Gnarly events like slopestyle snowboarding are a golden gift to American athletes, with young and hungry Olympians bringing home more gold medals in these newly-created competitions than in any of the established ones
It’s easy to forget that there was a time, not all that long ago, when the U.S. pretty much stunk at the Winter Olympics. To wit: during the 1988 Calgary Games, on North American soil no less, the U.S. won two gold medals the entire Olympics.
The Americans have already matched that number over one weekend in Sochi.
Two totally stoked free-spirited snowboarders, Sage Kotsenburg and Jamie Anderson, gave Team USA a rollicking start to the Sochi games, as they each won the gold medal in the inaugural slopestyle snowboarding event. In slopestyle, the athletes navigate a downhill obstacle course, sliding on rails and corkscrewing off jumps to impress the judges. Kotsenburg was particularly ebullient after the win. Steve Politi of NJ.com reports:
Add Sage Kotsenburg to the Dudes List. He is 20 years old and has long bleached-blonde hair streaming out of his ski hat. He has a shiny silver jacket and a gold medal around his neck, the first ever in the new snowboarding slopestyle event at the Olympics and the first for anyone in Sochi.
“I’m so stoked to be here, representing the USA, for sure,” he said, the first of 14 times he used the word stoked during a 22-minute press conference – which has to be an unofficial Olympic record.
This is a dude who, the night before the biggest race of his life, wisely skipped the Opening Ceremonies to rest up … and then spent that night in his room eating any junk food he and his pals could find.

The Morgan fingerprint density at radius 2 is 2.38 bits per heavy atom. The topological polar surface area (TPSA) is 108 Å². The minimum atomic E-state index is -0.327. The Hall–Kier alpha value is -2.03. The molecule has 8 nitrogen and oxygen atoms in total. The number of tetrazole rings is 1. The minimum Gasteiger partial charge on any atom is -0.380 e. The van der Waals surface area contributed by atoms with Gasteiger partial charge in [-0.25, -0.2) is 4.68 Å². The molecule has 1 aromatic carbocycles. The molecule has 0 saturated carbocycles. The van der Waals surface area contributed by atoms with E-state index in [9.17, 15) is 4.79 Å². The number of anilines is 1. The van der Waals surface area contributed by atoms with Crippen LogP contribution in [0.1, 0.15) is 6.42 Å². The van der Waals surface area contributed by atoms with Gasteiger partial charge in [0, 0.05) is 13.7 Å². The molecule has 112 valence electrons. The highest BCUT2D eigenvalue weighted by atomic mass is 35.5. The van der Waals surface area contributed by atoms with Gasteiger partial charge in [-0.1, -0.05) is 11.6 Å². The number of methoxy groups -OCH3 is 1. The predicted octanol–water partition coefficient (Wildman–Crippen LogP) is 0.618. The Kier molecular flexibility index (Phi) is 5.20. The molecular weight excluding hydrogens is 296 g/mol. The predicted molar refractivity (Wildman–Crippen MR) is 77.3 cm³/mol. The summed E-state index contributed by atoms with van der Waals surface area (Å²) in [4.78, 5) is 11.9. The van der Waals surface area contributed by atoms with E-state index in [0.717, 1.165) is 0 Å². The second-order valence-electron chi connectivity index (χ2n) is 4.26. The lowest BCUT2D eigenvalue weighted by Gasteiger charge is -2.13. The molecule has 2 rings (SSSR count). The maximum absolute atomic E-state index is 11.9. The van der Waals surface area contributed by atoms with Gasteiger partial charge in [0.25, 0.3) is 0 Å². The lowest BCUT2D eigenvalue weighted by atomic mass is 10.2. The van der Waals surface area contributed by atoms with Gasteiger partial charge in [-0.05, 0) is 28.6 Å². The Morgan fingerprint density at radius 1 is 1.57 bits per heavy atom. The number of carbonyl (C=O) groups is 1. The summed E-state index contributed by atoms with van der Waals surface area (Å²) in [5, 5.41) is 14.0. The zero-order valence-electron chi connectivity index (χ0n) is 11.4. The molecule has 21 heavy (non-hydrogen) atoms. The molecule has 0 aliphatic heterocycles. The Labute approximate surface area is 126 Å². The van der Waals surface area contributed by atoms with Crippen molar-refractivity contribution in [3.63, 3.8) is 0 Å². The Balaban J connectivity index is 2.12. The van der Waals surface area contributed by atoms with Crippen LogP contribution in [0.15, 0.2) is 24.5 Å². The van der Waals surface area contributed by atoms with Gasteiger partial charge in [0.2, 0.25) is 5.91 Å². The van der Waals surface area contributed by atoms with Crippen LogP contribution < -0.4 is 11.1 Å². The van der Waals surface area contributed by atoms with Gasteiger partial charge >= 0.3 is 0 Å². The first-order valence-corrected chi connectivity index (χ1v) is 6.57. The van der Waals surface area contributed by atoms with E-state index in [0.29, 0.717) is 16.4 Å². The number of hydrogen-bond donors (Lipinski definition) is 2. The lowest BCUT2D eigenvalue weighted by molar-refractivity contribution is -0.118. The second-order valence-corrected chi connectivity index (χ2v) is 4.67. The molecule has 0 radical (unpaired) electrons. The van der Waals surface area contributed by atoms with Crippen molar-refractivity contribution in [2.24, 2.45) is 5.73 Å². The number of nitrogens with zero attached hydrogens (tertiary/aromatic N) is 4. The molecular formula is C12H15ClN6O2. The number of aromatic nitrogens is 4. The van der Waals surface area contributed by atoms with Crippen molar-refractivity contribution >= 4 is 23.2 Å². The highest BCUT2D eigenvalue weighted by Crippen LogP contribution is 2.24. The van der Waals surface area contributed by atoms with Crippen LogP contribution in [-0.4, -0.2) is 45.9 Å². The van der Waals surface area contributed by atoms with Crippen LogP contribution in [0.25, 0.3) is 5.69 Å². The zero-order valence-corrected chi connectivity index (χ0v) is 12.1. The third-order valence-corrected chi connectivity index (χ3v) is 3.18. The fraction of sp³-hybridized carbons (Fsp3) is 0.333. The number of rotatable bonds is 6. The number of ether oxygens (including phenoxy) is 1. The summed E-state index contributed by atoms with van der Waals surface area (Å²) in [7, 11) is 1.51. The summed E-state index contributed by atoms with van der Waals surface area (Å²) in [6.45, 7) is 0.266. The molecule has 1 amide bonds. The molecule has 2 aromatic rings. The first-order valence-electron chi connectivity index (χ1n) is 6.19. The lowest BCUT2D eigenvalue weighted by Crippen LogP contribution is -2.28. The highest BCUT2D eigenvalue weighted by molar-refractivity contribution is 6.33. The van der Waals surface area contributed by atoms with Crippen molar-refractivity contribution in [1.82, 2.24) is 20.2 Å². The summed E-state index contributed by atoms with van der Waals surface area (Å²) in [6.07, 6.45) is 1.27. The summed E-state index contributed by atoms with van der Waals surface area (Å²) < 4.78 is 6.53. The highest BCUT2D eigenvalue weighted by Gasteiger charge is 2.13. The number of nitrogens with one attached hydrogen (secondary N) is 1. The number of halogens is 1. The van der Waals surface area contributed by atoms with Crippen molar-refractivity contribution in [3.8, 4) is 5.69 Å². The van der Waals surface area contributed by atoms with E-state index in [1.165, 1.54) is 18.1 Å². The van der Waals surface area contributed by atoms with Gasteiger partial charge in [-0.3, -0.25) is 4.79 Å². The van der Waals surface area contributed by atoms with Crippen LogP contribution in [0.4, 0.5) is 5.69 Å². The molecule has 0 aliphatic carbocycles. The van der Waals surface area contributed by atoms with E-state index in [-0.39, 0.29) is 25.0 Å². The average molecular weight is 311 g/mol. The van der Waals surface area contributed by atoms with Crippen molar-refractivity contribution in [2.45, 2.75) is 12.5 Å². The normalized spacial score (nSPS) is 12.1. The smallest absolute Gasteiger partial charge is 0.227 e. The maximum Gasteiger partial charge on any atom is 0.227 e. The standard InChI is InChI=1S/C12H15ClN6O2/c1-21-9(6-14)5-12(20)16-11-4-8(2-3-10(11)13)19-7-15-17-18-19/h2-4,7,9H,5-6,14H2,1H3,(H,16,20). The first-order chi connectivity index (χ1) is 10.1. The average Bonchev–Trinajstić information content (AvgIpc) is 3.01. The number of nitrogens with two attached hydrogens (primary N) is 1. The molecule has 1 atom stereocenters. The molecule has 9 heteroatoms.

“I was eating mad snacks,” he said. “Chocolate. Onion rings. Chips. We were chilling really hard. Then we fell asleep watching Fight Club. Getting stoked, you know?”
Anderson’s got her quirky side too. Rachel Bachman of the Wall Street Journal writes:
The night before the race she calmed herself with candles, incense, meditation and yoga.
At a postrace interview session, Anderson displayed the totems she carried with her for good luck: a clear quartz (“power stone”), moonstone and mantra beads. Along with her parents and most of her siblings, her “spirit grandma” traveled to Russia to see her compete.
In Vancouver, the U.S. won nine gold medals – more than quadrupling its Calgary haul. The U.S. won a record 37 medals in 2010; in Calgary, the Americans won six. While Team USA has shown vast improvements across most winter sports over the years, no country has benefited more from the addition of extreme Olympic events.
The invisible hand wraps gold around American necks. The U.S. television networks are constantly trying to reach that younger demo. ESPN’s X-Games, which began in 1995, showed that sports like snowboarding could attract an audience. The International Olympic Committee is also on the constant lookout for younger fans.
So everyone’s interests are aligned. NBC pays a ransom for the rights to broadcast the Olympics. The IOC wants NBC’s money, and extreme sports audience. NBC wants events that can deliver a return on its massive investment. So what new events do we see in the Winter Olympics this cycle? Slopestyle snowboarding, plus half-pipe skiing and slopestyle skiing. Gnarly.
The U.S. may have trouble matching the medal haul from Vancouver. When the Americans venture across an ocean for the Winter Games, the winning edge often gets lost in transit. But slopestyle has given Team USA some impressive momentum in Sochi. And given the state of Olympic economics, America’s winter athletes will stay stoked for years.